Virginia Divorce: Pendente Lite Spousal Support

Divorce is an expensive process. In addition to filing fees and attorneys’ fees, at least one party to a divorce is likely going to have to start paying rent for a new place to live. This transitional process can be hard on people who have become financially dependent on one another. 

Pendente lite support, or temporary support, is how Virginia attempts to allow the parties to pay for a lawyer or maintain their standard of living. What is pendente lite support, and how is it determined?

Basics of Pendente Lite Spousal Support

In Virginia, pendente lite support is discretionary. However, most judges in Virginia defer to a set of guidelines. 

When a court applies these guidelines, pendente lite support is calculated based upon the gross income of the parties. This means that the court will look at all of the income the parties have available and the needs of the parties while awaiting trial. Income, for spousal support purposes, can include anything from charitable gifts from friends and family or even public benefits such as TANF or food stamps. (Unlike in child support cases.)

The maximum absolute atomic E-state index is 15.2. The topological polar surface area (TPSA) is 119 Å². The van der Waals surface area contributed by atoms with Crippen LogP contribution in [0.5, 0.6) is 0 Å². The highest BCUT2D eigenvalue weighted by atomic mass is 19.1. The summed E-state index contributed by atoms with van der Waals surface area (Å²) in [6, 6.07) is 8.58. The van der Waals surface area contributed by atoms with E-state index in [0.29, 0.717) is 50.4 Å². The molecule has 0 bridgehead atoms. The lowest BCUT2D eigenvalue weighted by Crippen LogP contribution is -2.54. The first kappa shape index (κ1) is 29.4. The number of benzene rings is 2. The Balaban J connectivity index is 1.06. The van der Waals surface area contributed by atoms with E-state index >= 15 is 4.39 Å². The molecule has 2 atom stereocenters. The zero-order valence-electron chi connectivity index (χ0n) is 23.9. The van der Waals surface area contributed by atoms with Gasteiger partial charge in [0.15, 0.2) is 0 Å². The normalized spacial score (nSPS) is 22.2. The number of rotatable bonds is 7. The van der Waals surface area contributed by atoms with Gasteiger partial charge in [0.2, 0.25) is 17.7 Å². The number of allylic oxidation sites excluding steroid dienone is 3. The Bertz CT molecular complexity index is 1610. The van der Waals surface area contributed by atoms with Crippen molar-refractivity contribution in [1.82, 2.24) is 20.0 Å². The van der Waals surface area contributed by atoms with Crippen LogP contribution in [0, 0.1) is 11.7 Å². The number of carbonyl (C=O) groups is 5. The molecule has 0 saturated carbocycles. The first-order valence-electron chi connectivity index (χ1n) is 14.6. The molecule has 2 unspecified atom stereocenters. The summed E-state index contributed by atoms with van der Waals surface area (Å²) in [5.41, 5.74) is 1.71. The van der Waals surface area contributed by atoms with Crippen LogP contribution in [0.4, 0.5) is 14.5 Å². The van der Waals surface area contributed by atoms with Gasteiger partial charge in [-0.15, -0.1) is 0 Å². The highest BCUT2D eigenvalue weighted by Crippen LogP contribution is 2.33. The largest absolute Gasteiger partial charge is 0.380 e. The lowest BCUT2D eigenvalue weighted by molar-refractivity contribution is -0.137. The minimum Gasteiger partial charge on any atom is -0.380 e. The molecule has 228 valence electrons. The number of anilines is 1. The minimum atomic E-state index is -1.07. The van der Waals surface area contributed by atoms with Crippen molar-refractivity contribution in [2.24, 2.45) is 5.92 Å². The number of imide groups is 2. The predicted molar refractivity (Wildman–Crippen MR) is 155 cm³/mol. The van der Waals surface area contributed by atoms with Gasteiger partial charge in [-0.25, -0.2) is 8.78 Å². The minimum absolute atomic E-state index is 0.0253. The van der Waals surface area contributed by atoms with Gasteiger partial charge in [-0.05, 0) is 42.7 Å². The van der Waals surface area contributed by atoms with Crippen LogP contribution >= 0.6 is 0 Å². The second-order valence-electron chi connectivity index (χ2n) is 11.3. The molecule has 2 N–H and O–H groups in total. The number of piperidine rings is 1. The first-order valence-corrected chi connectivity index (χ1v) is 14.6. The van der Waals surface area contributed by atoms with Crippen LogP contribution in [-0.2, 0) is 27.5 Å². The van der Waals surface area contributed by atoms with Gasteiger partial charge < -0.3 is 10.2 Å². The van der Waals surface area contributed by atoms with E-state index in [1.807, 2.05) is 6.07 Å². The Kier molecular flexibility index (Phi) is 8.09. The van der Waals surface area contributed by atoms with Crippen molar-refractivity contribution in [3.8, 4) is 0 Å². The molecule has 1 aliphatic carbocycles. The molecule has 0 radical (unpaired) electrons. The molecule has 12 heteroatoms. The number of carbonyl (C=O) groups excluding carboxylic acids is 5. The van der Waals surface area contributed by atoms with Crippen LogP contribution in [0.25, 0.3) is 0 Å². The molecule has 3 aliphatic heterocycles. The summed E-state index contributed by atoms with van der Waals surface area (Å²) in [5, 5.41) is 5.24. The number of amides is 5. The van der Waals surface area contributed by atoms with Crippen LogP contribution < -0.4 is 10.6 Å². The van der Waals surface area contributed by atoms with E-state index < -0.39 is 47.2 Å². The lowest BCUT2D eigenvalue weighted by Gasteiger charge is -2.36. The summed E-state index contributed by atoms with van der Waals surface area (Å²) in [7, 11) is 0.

The court will often require the parties to produce pay stubs, tax returns, and other documentation to determine financial positions.

Once the court obtains this information, the court will then decide how to proceed. Generally speaking, however, the court will take a specific percentage of the payor’s income and a percentage of the payee’s income. The difference between those amounts is the amount of temporary support that will be paid.

What if I can't afford the amount the court calculates?

The amount of spousal that this calculation produces is simply the presumed amount of support in some Virginia courts. Courts are allowed to go up or down from this amount depending on each party's financial needs. For example; if the payor spouse has a significant amount of debt, and the guideline calculations would put them out of house and home, the court may reduce spousal support.

What does this mean for my divorce?

This is simply a temporary amount that the court uses to make sure both parties can maintain their standard of living until the court has had time to resolve the case. The amount of temporary support the court orders may not be the same as how much you would pay once the divorce is finalized. It is important to keep this in mind if you are dealing with a motion for temporary support, and to negotiate appropriately.

Why you need a lawyer.

A lawyer is essential in pendente lite support proceedings because your lawyer can help make sure you have all of the necessary financial information form both parties to ensure a fair calculation. An attorney can also explore various defenses you may have to that amount, and advocate on your behalf to reduce that amount. If faced with divorce proceedings, make sure you hire a lawyer.